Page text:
15. Boeing F/A-18F Super Hornet ‘Bounty Hunters’ (LS-016) 1:48 MENG via Creative Models Ltd The original Hornet design lost the Lightweight Fighter battle with what became the F-16, but after some re-designing and tweaking, it won the contract for the US Navy’s do-it-all fighter to replace the Tomcats, Corsairs et al, becoming the multi-role F/A-18 Hornet. When more capabilities were required, a further re-design that was more of a total do-over but retained the same general shape and designation, only about a third larger for reasons best left unsaid, but probably budget related, and a way to get around possible restrictions or pitfalls barring a new type. This much larger aircraft became the Super Hornet, with the two-seater designated F/A-18F, and the single-seat variant E, both of which began production in the late 90s, entering service just before the new millennium. With the withdrawal of the F-14 Tomcat in 2006 they became the primary carrier-borne fighter of the US Navy and Marines, serving alongside the original Hornet for a while, but all of the “legacy” Hornets have now left US service, although they remain on the books of some foreign operators. You can easily tell them apart without a size reference by checking the intakes. Oval = Hornet, Rectangular = Super Hornet. The enlargement of the wing area, lengthening on the fuselage and installation of more powerful GE engines changed the characteristics of the airframe markedly, giving it more speed, weapons capability and range, with even more tankage hung from the wings, and buddy-pods allowing same-type refuelling operations without having a vulnerable dedicated tanker on station. There have been various upgrades over the years, and the Super Hornet has a wide range of munitions to choose from, making it a capable all-round war-fighter that is still nowhere near the end of its service life, although trials with pilotless carrier-based aircraft are underway. In addition to the E and F variants, the G, or Growler is a heavily modified two-seater with a huge quantity of Electronic Warfare equipment carried both internally and externally on pylons. The Kit This is brand-new kit from Meng that is based on their recent single-seat F/A-18E, but with new parts to give us the two-seater. We have come to expect great things from Meng, as they have impressive technical skills and a penchant for high levels of detail in their kits. It arrives in one of their standard satin-sheened deep boxes with a painting of the aircraft on the front, and a host of goodies inside. Opening the box reveals nineteen sprues of various sizes in grey styrene plus two fuselage halves in the same plastic, five small sprues in clear, plus the canopy (all wrapped in protective self-cling plastic), three sets of small poly-caps, a Ziploc bag containing ten flat-headed pins, a small sheet of Photo-Etch (PE) metal, two sheets of decals, a clear plastic sheet with pre-cut kabuki tape masks, the instruction booklet with colour profiles in the rear, four sheets of card with information about the F/A-18 in four languages, and a similarly multi-lingual competition flyer to win cash prizes, apparently. Everything is separately bagged with mildly annoying staples closing them up, and once you have found your way past these you see the high quality of the parts within. Detail is right up there with the best, and has finely engraved panel lines, with raised detail where appropriate and slide-moulding used to improve quality further without creating more parts that make some people sweat profusely. Construction begins reassuringly conventionally with the cockpit, with the new twin-seat tub having the sidewalls installed next to the detailed side consoles, a large control column part in the front and a smaller one in the rear, chunky HOTAS-style throttles, and a pair of well-appointed instrument panels, which have a number of individual decals supplied for both it and the side consoles, the numbers for which are called out in scrap diagrams. The rudder pedals are moulded into the floor and could do with some more detail if you intend to shine a light in there, and you can see them in the shadows of the detail photos above. The nose gear bay is made up from a roof, shallow sides, front bulkhead and some thick trunking/hoses snaking through the bay. Those two sub-assemblies are mated then trapped between the forward lower fuselage halves, with the top half moulded-into the rest of the new upper fuselage, to be brought together later. In the meantime, the upper fuselage is prepared by fitting the wing lowers with a choice of folded or straight wing-hinge supports, and choice of ECS ram air exhaust types, the multi-tubular type having some impressive moulding. The F-18 runs two GE F414 turbofans, with long intakes to keep the rapidly rotating fans away from the prying eyes of enemy radar beams. The trunking is made from two halves, and has a few ejector-pin marks inside, but cleaning those up before joining the halves should make the task easier. The rear is covered by a representation of the engine front, then the completed trunks are attached to the appropriate main gear bay boxes, which are made from three parts, and have more highly impressive detail moulded-in, as shown above. The two sub-assemblies are inserted into the lower fuselage from within, and splitter plates are attached to the sides of the fuselage on two slots, with some fine detail moulded-in. The rectangular sides of the intake trunking and lower fuselage sides fit around the assembly, then a pair of pivots are slotted into the rear fuselage with poly-caps allowing them to rotate without suffering from modeller’s droop. The lower nose clips into the lower fuselage, then the upper fuselage is lowered over it, mating snugly even without glue from a quick test fit I made. She’s looking like an aircraft now, but the cockpit is unfinished and she’s got no nose. The coaming is first, and has the HUD sides added and a circular projector lens in the bottom. The two clear panels are inserted between the supports one over the other, with a scrap diagram showing the correct position, then it can be glued in place and the windscreen fixed over the top. The coaming between the pilots is also inserted, and a shortened turtle-deck behind the rear seat is made up from two detailed parts, followed by the nose cone and insert with the muzzle cover for the M61A2 Vulcan cannon at the top, joined to the fuselage with a stepped ridge helping to improve fit. The Hornet’s upper wings are moulded into the fuselage, but the slats and flaps are separate paired parts, the slats capable of being modelled deployed, or by cutting off the nubs in the leading edge, retracted. The flaps can also be depicted cleaned-up with one set of straight actuator fairings, or fully deployed by using a separate cranked set, with the gap between the sections filled by the upper surface inserts. If you chose the unfolded wing joint earlier, it’s simply a matter of applying the top and bottom sections to the link, adding the spacer, then fitting the appropriate flap actuator fairings for the flaps, and the slats in extended or retracted positions, again by removing the nubs on the leading edge. The folded wingtips are made up with retracted flaps and slats plus straight fairings before they are inserted into the L-shaped fold with a different set of spacers. The two vertical fins have a T-shaped pivot point inserted under a small separate section of the rudder, then the completed rudder is trapped between the two halves of the fin without glue so it can pivot later. A nav. light is inserted into the outer side, and the other fin is a near mirror image. The fins fit into slots in the rear fuselage, and the elevators push into the poly-caps hidden within the fuselage sides later on. The twin exhausts start with a cylinder that has the rear of the engine moulded-in, a PE afterburner ring, then a two-part length of trunking with a corrugated interior. A choice of exhaust petal types finishes off the rear, one set having straight petals, the other with cranked rear sections, and after painting they’re inserted into the two apertures in the rear of the fuselage. The rugged nose gear of the Super Hornet has to be sturdy to withstand repeated carrier launches followed by spirited arrestor-hook landings, and you have a choice of setting the catapult bar in the up position for parked, or down for an aircraft ready to launch. A landing light and a number of stencil placards are applied to the leg after painting it white, and the twin wheels fit either side of the transverse axle. Additional parts are fitted in and around the nose gear bay when inserting the gear leg, then gear bay doors are fixed around the bay, causing much perspiration when you have to add the red edges to each one. The main gear legs also have a number of placards added after painting, and the wheels are made up from two parts each. These too have additional parts added during fitting into the bays, closely followed by the red-rimmed bay doors and their actuators. Just in case you wanted to catch an arrestor wire, the hook nestles between the two exhaust fairings on a long lug. The instructions have you making up the munitions for a break before completing the model, but we’ll cover that later. The ejection seat is made up from a series of very well detailed parts, and although it doesn’t have seatbelts for absent pilots, there are stencils for the headbox sides and rear. They are installed in the cockpit, optionally along with the individually posed pilot figures that come on the sprues, which have separate arms, a wrap-around flotation vest and separate helmeted head with O2 hose. The new longer canopy part is crystal clear with an external seam over the top that you can either leave there (it’s pretty fine), or sand flush and polish back to clarity. There is a frame insert to fit within the canopy, and a choice of two canopy openers, depending on whether you wish to pose the canopy open or closed. A blade antenna in the centre of spine finishes off the top of your model. Under the port Leading Edge Root Extension (LERX), the integral crew ladder is stored (on the real thing), and it can be posed open by adding the ladder with its two supports and the open door to the bay, or if you want to pose it closed, put the long narrow part over the shallow recess to represent one edge of the ladder. Back to the weapons. This is where the rest of the pins and tiny poly-caps come into play, allowing you to switch and change your load-out whenever you want on some of the pylons. Most of the pylon types have the pins trapped between them, four of type-A, two of type-B, and one of type-C. Type-B also has an adapter rail fitted instead of pins, which is also made from two parts, and these fit on the outer wing stations, while the four identical pylons fit on the two inner stations per wing, and the solitary Type-C attaches to the centreline. A pair of wingtip rails are made up with spacer plates, then you can choose which of the supplied weapon types to hang from them. This boxing includes a pair of AGM-65 Mavericks (accidental Top Gun reference) with clear seeker-heads, separate tails and detailed adapter rails. Two GBU-16s and two GBU-12s are built from halves, with the fins in the front and rear separate parts, and there is a clear “droopy” seeker-head, with the poly-caps inserted into chambers in the bomb halves. The AIM-9Xs have clear seeker-heads and exhausts, plus adapter rails, while the three AIM-120Cs are each moulded complete, with a slim adapter rail. The two AIM-9Ms have a clear seeker, and eight separate fins, then the AN/ASQ-228 targeting pod is made from two halves, a two-part rotating sensor mounting with mask, and tubular rear fairing, which is mounted on a concave pylon that fits to the port of the underside fuselage. Scrap diagrams show the correct location of the missiles on their rails, as well as the targeting pod, while another larger diagram shows which options can be placed on which pylons. It’s always best to look at some real-world photos for examples for demonstrable and practical load-outs. Markings There are three decal options on the sheet, and you also get a set of canopy masks that are pre-cut from kabuki tape. From the box you can build one of the following: VFA-2 ‘Bounty Hunters’ Strike Fighter Sqn., Carrier Wing 2, USS Abraham Lincoln, 2008 piloted by Capt. JC Aquilino & WSO Scott Van Buskirk VFA-2 ‘Bounty Hunters’ Strike Fighter Sqn., Carrier Wing 2, USS Abraham Lincoln, 2007 piloted by Cdr. Guimond & WSO Cdr. Eden VFA-2 ‘Bounty Hunters’ Strike Fighter Sqn., Carrier Wing 2, USS Abraham Lincoln, 2004 piloted by L.Cdr. Keith Kimberly & WSO L.Cdr. Mike Peterson Decals are by Cartograf, which is a guarantee of good registration, sharpness and colour density, with a thin gloss carrier film cut close to the printed areas. The main sheet includes all the markings for the airframe, while the smaller sheet contains the stencils for the pylons and the weapons, of which there are many on a modern jet. The colours are called out in Meng/AK codes, as well as Gunze’s recent water-based Acrysion paints, which haven’t been prominently available in the UK, although that’s changing as time goes by. The masks on the clear sheet have been pre-weeded so you only get the masks, without all the surrounding tape. There are masks for all the wheels, the landing light, one for the window of the AN/ASQ-228 targeting pod, and frame-hugging masks for the canopy and windscreen. You are advised to fill in the highly curved centres of the canopy and screen with liquid mask or small sections of tape cut to length with some angles cut where necessary. Unfortunately, I managed to ruck-up the edge of one of my canopy masks, as it wasn’t protected from things brushing over it by the usual background tape. Conclusion Meng have brought their own particular set of skills to the party with both the E and now two F variants, and there's also the EA-18G Growler, which is my favourite. They have produced a highly detailed model of both single-seat and now two two-seat variants, with fancy decals, some excellent moulding and markings to create a model that is excellent out of the box, without the necessity of aftermarket. Extremely highly recommended. Currently out of stock with Creative due to popularity, but are bound to be back soon, so keep checking back. Review sample courtesy of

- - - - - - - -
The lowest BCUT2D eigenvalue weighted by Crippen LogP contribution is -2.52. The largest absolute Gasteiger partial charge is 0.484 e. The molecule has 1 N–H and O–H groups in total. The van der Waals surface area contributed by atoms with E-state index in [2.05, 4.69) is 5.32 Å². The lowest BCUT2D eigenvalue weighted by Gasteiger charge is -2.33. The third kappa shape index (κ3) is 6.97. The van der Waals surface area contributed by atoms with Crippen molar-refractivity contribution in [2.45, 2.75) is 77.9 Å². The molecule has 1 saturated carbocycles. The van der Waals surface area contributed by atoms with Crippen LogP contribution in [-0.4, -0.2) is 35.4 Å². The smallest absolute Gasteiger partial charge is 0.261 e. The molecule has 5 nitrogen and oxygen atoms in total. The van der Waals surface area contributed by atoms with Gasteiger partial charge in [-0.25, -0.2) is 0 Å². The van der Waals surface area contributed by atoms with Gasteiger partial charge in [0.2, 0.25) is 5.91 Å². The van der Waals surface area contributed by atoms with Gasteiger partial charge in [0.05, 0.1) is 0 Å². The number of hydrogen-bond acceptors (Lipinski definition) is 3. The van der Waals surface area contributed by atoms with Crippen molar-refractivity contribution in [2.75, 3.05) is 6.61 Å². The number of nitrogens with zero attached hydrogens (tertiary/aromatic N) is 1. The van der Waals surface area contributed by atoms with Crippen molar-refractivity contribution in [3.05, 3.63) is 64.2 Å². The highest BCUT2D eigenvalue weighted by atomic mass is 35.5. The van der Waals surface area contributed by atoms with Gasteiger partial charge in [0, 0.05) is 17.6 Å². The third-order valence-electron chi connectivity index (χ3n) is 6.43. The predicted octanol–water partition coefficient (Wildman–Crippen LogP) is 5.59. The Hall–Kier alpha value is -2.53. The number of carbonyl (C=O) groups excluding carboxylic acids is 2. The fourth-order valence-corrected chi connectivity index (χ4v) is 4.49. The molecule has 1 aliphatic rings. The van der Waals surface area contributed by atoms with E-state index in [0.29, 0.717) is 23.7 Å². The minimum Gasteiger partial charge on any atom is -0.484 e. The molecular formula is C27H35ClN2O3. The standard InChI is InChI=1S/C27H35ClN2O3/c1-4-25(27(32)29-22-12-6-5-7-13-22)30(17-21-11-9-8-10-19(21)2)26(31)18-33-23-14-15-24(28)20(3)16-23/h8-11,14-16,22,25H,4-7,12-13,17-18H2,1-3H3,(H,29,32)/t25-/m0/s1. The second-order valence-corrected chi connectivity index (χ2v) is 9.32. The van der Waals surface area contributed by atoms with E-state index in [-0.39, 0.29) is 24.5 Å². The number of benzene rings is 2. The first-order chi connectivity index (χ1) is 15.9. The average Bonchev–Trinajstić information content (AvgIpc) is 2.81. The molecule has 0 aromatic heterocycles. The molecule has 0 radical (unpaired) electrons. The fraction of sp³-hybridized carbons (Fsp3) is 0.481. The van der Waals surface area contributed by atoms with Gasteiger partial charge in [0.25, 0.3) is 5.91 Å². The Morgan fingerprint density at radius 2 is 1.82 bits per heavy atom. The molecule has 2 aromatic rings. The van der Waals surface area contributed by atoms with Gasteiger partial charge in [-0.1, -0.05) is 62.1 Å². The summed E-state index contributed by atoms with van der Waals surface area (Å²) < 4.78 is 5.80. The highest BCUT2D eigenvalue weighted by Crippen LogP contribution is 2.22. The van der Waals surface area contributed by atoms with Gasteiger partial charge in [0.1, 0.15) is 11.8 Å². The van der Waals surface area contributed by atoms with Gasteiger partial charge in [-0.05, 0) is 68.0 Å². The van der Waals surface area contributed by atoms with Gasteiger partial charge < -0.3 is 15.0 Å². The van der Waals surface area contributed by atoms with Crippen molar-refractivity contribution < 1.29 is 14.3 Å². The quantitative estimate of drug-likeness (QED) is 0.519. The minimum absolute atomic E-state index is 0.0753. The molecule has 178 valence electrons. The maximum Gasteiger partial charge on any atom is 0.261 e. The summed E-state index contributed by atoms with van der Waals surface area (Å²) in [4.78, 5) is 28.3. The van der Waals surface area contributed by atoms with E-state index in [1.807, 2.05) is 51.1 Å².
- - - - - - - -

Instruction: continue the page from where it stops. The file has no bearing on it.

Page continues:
16. Meat Products (35649) 1:35 MiniArt via Creative Models Ltd As a species of omnivores, if you’d care to check our teeth that contain elements of carnivore and herbivore teeth layouts, we often partake of meat, usually from the local butcher or supermarket, or market place if we’re so minded. This set depicts a pair of displays of meat of various types that would typically be found in a market setting, and arrives in an end-opening figure-sized box that has a painting of the subject matter on the front, and the instructions on the rear, all in full colour. Inside are six sprues of grey styrene that contain parts for a two-wheeled trolley with leaf-sprung suspension and a pair of handles for the operators to lift it in order to change position. The other display area is static, and consists of an angled planked bed with different length legs front and back, plus cross-braces to stop it from falling flat. On top of the static display are six shallow boxes that can be doubled in height by adding a rectangular frame over the top. The meat products are found on the remaining two sprues, which are identical, each one containing the following: 1 x Half a pig 1 x Half a lamb 2 x chicken carcasses (2 parts each) 2 x links of eight sausages 1 x long curved sausage 1 x pig head 1 x leg of pork 1 x short sausage 1 x long sausage 1 x coiled sausage 2 x looped sausage 1 x “lump” of meat. Possibly a haggis? Bear in mind that I’m no meat expert in any sense of the word, so some of my identifications may be suspect, but check the sprues and accompanying artwork for further details if you’re unsure. The paintings and drawings on the rear for the box should give you enough information to paint the finished article, and there is a colour chart at the bottom that gives shades as swatches, and in Vallejo, Mr Color, AK RealColor, Mission Models, AMMO, Tamiya and colour names to assist you with picking your colours. Conclusion A useful piece of diorama fodder to add some human scale to your latest creation. Aren't you proud of me for getting through this review without making any iffy sausage jokes? Highly recommended. Review sample courtesy of